The Madrid Masters starts the main preparation for the top players for the French Open, which takes place in a few weeks time. Our tennis columnist, Dan Weston, returns with his thoughts on whether anyone can actually beat Rafa Nadal on clay...
"The King of Clay has not dropped a set on his favourite surface for almost a year (19 matches), since losing to Dominic Thiem in Rome last season, and he's now broken opponents a scarcely believable 47.1% in the last 12 months on clay."
Quick conditions in Madrid worth taking into account
Action in the men's singles event in Madrid began with two low-profile first round matches yesterday, with Denis Shapovalov and Richard Gasquet making it into round two, and there are ten more matches today as the competition really starts to get going.
Conditions at the Caja Magica are very pronounced, and the courts have traditionally been one of the quickest (for clay) on the ATP Tour. With this in mind, there are a number of factors worth considering.
Firstly, big-servers are more likely to benefit from conditions than the traditional clay-courters here, and writing them off in certain match-ups this week could potentially be foolish. However, I need to stress that the conditions here will be markedly different to both Roland Garros and the rest of the clay season, so it's important not to put too much future value on a good showing here.
Nadal truly justifying King of Clay status
The other main factor to discuss is how these conditions affect the overwhelming [1.42] favourite, Rafa Nadal. The King of Clay has not dropped a set on his favourite surface for almost a year (19 matches), since losing to Dominic Thiem in Rome last season, and he's now broken opponents a scarcely believable 47.1% in the last 12 months on clay.
When Nadal is holding serve 90% of the time himself, it's unsurprising that the markets make him virtually unbeatable in an individual match, and heavy odds-on to win the title, but I want to make the point that he's not always had it his own way in his home clay Masters event.
Nadal not quite as dominant in his home Masters event
While a 36-5 competition record sounds impressive, it actually returns a marginally negative return on investment if you backed Nadal for all of these 41 matches with a flat stake, and only won the event four times this decade.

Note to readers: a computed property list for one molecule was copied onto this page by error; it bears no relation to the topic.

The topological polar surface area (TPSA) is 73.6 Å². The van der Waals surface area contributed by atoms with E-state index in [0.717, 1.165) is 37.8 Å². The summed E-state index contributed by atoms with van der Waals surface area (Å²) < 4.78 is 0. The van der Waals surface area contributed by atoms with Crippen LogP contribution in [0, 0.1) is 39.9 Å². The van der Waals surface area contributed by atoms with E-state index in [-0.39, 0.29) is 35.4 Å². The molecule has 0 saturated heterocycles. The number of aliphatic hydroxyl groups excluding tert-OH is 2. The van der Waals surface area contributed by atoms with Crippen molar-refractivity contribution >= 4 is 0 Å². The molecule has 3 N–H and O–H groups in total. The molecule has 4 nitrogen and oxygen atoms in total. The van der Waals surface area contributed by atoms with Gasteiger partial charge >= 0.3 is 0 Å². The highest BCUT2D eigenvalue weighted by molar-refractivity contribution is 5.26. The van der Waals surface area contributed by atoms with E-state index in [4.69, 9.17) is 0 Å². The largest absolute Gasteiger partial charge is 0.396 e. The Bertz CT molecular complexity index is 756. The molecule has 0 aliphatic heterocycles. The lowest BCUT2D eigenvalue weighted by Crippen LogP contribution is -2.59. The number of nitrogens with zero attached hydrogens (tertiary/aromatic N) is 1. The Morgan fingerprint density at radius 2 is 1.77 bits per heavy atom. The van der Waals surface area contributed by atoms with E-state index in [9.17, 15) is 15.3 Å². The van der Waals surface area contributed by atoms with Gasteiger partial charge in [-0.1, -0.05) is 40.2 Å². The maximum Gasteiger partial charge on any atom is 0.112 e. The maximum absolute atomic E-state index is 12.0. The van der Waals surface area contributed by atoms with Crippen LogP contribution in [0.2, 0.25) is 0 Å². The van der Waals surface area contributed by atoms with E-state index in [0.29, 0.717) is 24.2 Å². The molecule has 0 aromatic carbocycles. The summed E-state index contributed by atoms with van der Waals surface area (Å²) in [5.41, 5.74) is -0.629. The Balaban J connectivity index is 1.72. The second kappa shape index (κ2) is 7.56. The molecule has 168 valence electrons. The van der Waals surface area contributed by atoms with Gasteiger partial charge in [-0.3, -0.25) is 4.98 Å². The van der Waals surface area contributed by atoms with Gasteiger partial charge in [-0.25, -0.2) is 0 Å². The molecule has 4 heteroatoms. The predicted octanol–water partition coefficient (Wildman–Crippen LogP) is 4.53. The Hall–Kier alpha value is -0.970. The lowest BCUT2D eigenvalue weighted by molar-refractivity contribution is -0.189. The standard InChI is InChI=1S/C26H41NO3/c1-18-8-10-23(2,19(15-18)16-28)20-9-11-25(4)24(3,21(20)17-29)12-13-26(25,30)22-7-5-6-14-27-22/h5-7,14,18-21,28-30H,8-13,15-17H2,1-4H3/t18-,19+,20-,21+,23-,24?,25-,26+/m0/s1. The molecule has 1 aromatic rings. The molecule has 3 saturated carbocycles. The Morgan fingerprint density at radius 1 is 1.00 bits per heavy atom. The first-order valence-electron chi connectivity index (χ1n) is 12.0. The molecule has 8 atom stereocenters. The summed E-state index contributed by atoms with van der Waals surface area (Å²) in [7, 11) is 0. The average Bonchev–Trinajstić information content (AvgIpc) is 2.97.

At this point, some readers might be saying 'only won the event four times?' but looking at this in context with his utterly magnificent record in Barcelona and Monte Carlo - on slower clay - it is clear that conditions in Madrid don't necessarily play to his strengths.
Despite this, it would be a brave man to back against the Spaniard, so from an outright perspective, perhaps it's worth looking at the players lucky enough to be drawn in the bottom half, who cannot meet Nadal until the final.
Doubts over many in the bottom half of the draw
These include David Goffin, Kei Nishikori, Novak Djokovic, Grigor Dimitrov, John Isner and Alexander Zverev, and two of these three - Nishikori and Djokovic - meet today in what is undoubtedly the tie of the round.
Of the other players - Nishikori and Djokovic both have longevity doubts here - Goffin's current level isn't quite good enough to make it through a stacked field, and hasn't been fit, while Dimitrov and Isner's clay data isn't great, but they'll love the pacy conditions.
Perhaps Zverev is the man to get through this bottom half of the draw. The German defeat compatriot Phillip Kohlschreiber yesterday in the final of Munich and is in good form currently, although it could be a concern backing up that victory, given potential fatigue issues, and he also faces a brutal second round against fellow young-gun, Stefanos Tsitsipas, who has been superb on clay this season.
Gasquet worth a look in quarter two
Given that it's tough to pick a player to come through to almost certainly meet Nadal in the final, I want to look at quarter two in isolation.
Yesterday, Richard Gasquet eased past Tomas Berdych in straight sets, and his level this year on clay has been impressive, breaking opponents 42.2% in 10 matches. Sure, he's only held serve 71.3% himself, but this combined figure of 113.5% can rival any player in the field currently, with the exception of Nadal.
Longer-term, Gasquet's level on clay has also been strong, and he has better data than any player in this quarter. At a current 5/1 to win the quarter, he looks the best bet for a longer-term interest this week.
Follow Dan on Twitter @TennisRatings